Foreign air traffic shows no signs of recovery

Foreign air traffic shows no signs of recovery

Aviation
About a month after international flight operations resumed in Nigeria and other countries, air traffic is not showing signs of recovery, suggesting global traveller apathy and adverse impact of border restrictions. In the African region, for instance, African airlines’ traffic sank 90.1 per cent in the last one month, though slightly improved over a 94.6 per cent decline in July. Capacity contracted 78.4 per cent, and load factor fell 41.0 percentage points to 34.6 per cent, which was the lowest among regions.In a similar vein, the International Air Transport Association (IATA), has downgraded its traffic forecast for 2020 to reflect a weaker-than-expected recovery, as evidenced by a dismal end to the summer travel season in the Northern Hemisphere. IATA now expects full-year 20...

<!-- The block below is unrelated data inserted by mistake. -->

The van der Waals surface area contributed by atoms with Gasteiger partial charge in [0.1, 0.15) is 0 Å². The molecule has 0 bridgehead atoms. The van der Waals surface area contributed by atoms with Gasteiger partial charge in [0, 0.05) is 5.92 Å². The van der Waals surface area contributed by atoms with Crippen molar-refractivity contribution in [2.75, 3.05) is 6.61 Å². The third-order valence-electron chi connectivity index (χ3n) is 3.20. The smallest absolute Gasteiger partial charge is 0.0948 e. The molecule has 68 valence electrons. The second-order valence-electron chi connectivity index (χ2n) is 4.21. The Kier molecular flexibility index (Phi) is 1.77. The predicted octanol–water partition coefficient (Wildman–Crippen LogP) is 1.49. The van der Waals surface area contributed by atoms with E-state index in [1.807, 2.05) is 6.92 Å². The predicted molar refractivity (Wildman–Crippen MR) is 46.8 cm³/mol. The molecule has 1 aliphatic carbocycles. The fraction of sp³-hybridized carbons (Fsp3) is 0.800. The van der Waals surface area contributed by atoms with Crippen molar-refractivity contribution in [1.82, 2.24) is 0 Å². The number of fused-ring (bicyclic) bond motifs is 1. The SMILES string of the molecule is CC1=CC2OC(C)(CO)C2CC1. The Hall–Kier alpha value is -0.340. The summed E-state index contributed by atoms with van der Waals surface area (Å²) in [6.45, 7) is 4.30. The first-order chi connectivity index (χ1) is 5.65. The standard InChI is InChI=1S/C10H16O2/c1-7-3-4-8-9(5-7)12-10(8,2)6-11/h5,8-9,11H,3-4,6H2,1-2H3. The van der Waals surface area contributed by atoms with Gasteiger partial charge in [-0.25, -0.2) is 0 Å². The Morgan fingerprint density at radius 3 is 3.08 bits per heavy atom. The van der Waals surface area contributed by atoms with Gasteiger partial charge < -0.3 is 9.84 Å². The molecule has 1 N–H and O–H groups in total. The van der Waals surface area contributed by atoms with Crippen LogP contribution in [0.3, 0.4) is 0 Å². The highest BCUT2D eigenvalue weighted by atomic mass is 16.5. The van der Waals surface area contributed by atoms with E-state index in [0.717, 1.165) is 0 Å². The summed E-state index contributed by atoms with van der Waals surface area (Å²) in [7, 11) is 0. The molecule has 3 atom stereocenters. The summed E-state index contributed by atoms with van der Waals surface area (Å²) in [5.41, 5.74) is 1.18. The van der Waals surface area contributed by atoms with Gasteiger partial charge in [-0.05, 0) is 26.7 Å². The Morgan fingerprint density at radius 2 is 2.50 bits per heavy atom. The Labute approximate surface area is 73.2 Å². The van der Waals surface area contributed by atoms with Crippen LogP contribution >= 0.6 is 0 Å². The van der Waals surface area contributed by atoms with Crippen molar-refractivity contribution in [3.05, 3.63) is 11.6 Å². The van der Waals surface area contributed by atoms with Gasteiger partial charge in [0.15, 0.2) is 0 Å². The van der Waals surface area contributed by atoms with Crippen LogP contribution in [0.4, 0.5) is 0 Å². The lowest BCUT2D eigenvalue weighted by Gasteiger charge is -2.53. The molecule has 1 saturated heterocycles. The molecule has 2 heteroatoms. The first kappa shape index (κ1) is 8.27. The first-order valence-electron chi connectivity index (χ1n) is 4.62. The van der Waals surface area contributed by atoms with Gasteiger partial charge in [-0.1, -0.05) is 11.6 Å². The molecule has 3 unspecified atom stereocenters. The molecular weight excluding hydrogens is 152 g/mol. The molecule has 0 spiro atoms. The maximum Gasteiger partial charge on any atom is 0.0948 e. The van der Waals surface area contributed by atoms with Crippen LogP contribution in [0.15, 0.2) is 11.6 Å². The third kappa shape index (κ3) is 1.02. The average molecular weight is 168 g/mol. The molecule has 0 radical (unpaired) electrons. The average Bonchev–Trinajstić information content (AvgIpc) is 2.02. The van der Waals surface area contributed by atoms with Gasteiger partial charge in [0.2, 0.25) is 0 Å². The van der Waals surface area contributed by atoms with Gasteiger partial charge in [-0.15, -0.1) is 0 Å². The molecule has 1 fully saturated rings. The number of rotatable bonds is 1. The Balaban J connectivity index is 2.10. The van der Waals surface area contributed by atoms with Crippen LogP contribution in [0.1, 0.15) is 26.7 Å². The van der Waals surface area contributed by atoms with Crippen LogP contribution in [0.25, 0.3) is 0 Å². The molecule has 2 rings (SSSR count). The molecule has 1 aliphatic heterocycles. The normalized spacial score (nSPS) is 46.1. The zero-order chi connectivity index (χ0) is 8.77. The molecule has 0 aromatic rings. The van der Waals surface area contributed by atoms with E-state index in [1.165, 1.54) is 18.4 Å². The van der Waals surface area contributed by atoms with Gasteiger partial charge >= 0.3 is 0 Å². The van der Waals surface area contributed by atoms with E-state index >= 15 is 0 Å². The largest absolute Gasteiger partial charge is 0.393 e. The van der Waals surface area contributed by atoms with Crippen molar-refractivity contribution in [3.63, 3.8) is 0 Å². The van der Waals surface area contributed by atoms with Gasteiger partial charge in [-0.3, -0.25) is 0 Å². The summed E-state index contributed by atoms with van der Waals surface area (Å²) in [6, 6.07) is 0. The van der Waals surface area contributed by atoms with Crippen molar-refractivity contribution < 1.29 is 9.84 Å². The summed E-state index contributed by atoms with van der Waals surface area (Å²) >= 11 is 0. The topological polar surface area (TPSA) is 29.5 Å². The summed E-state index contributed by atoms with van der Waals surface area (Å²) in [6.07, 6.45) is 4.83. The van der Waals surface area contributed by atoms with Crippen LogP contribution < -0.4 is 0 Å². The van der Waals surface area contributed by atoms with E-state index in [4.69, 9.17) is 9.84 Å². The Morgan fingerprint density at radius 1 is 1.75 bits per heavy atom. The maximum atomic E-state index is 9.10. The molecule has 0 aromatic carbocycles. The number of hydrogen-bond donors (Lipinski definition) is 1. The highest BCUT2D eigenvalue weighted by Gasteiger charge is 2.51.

‘Local travellers to arrive airports 90 minutes before departure’

‘Local travellers to arrive airports 90 minutes before departure’

Aviation
The Federal Government, Monday, reduced the passenger facilitation time for local air travellers from three hours to 90 minutes.The Minister of Aviation, Hadi Sirika, said the reduction was in the aftermath of local operations since commercial flight services resumed last Wednesday. The adjustment comes just as the government scrapped earlier directive mandating airlines to keep onboard middle seats vacant, and global airlines rally against extra safety measures, as filtered cabins are adjudged safer for all. The Federal Airports Authority of Nigeria (FAAN), earlier shifted the pre-boarding arrival time from one hour to three hours for local travellers. The international passengers got a shift from two to five hours, as part of measures to facilitate health and security screening...